“Straight Outta Compton” may take place more than two decades ago, but its themes of racial tension, poverty, and police brutality still speak to moviegoers living in a post-Ferguson world.
The biopic about rap group N.W.A. debuted to a blistering $56.1 million this weekend in 2,757 theaters, surpassing “American Pie 2” to become the biggest ever August debut for an R-rated movie. It’s the kind of opening usually reserved for so-called “tentpole movies” that trade in costumed heroes and special effects, not urban violence.
“The movie tapped into something in our culture and that made it more of a must-see,” said Phil Contrino, vice president and chief analyst at BoxOffice.com.
It’s debut nearly doubles “Straight Outta Compton’s” budget of $29 million in a single weekend, meaning the film could be among the most profitable releases of the summer. N.W.A members Ice Cube and Dr. Dre helped produce the film about the early days of gansta rap and were integral to its marketing campaign.
Universal, the studio behind the musical biopic, has been having a year for the ages, as a steady stream of hits such as “Jurassic World,” “Fifty Shades of Grey,” “Pitch Perfect 2,” “Furious 7,” and “Minions,” have pushed its grosses to record heights. Legendary Pictures co-financed “Straight Outta Compton.”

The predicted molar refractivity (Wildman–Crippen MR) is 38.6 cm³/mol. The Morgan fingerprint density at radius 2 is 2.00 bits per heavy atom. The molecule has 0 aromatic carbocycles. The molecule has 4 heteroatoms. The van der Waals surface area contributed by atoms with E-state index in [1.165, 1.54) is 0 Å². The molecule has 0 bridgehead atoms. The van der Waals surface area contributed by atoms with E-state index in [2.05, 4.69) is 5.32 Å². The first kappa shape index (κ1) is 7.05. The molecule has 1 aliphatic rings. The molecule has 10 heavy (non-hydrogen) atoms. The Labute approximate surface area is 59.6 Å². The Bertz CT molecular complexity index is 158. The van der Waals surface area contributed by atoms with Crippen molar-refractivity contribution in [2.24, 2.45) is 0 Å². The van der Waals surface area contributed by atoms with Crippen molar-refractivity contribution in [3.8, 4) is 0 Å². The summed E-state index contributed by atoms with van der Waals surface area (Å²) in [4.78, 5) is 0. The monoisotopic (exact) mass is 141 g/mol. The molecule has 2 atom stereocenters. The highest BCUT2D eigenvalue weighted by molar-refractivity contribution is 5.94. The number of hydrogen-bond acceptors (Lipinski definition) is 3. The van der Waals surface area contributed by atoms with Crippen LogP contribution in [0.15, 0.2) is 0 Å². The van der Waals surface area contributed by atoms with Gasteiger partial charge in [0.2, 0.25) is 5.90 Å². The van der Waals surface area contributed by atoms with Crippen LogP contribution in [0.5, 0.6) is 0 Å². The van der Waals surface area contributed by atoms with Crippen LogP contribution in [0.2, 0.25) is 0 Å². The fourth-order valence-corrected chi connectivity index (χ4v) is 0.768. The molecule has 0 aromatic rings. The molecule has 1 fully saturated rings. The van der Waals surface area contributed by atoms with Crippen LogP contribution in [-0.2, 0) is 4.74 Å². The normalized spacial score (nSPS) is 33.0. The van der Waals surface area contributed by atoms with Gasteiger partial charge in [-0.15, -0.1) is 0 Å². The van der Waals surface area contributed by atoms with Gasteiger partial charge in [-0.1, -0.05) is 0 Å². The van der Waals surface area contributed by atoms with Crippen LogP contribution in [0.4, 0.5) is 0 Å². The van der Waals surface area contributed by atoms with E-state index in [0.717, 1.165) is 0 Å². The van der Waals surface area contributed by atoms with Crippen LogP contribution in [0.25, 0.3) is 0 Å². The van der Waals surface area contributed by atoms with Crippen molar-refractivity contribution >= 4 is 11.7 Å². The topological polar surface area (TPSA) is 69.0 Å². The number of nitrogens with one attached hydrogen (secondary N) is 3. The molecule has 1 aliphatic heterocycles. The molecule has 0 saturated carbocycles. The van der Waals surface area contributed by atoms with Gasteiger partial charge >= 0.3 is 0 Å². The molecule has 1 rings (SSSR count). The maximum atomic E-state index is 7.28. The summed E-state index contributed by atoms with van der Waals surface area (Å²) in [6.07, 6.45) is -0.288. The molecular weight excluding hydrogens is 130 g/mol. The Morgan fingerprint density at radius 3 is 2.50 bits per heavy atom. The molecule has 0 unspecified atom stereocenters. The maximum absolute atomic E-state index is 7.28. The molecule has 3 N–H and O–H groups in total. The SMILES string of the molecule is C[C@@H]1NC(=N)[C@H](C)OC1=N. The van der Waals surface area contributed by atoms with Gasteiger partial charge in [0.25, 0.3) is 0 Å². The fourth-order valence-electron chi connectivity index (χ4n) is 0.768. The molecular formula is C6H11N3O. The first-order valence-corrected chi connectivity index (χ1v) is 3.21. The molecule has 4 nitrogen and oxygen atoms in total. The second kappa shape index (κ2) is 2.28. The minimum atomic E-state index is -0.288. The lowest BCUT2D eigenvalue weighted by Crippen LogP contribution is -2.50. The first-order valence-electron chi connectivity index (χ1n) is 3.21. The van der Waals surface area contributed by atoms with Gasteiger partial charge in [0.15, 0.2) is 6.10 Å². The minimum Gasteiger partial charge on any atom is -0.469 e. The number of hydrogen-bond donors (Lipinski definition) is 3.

“Straight Outta Compton’s” success overshadowed the weekend’s other new release, Warner Bros.’ “The Man From U.N.C.L.E.” The stylish action-adventure wilted at the megaplexes, bringing in an etiolated $13.5 million from 3,638 theaters. That’s a particularly rough start considering that “The Man From U.N.C.L.E.” cost a sizable $75 million to produce.
The revival of the 1960s’ television show had been stuck in development hell for nearly as long as N.W.A.’s members have been making records, attracting the interest of stars like Tom Cruise and George Clooney and directors like Steven Soderbergh and Quentin Tarantino at various points. The modish version that ultimately made it to screens was directed by Guy Ritchie and stars Henry Cavill and Armie Hammer.
Time may have heart “The Man From U.N.C.L.E’s” appeal. The picture struggled to attract younger crowds unfamiliar with the original show, as 86% of the opening weekend audience was over the age of 25.
“Guy Ritchie made a terrific picture, but unfortunately it didn’t catch the audience this weekend,” said Jeff Goldstein, Warner Bros. distribution executive vice president. “We know the older audience doesn’t come out on the first day, so hopefully they will find the movie over the next couple of weeks.”
Source: Variety | Brent Lang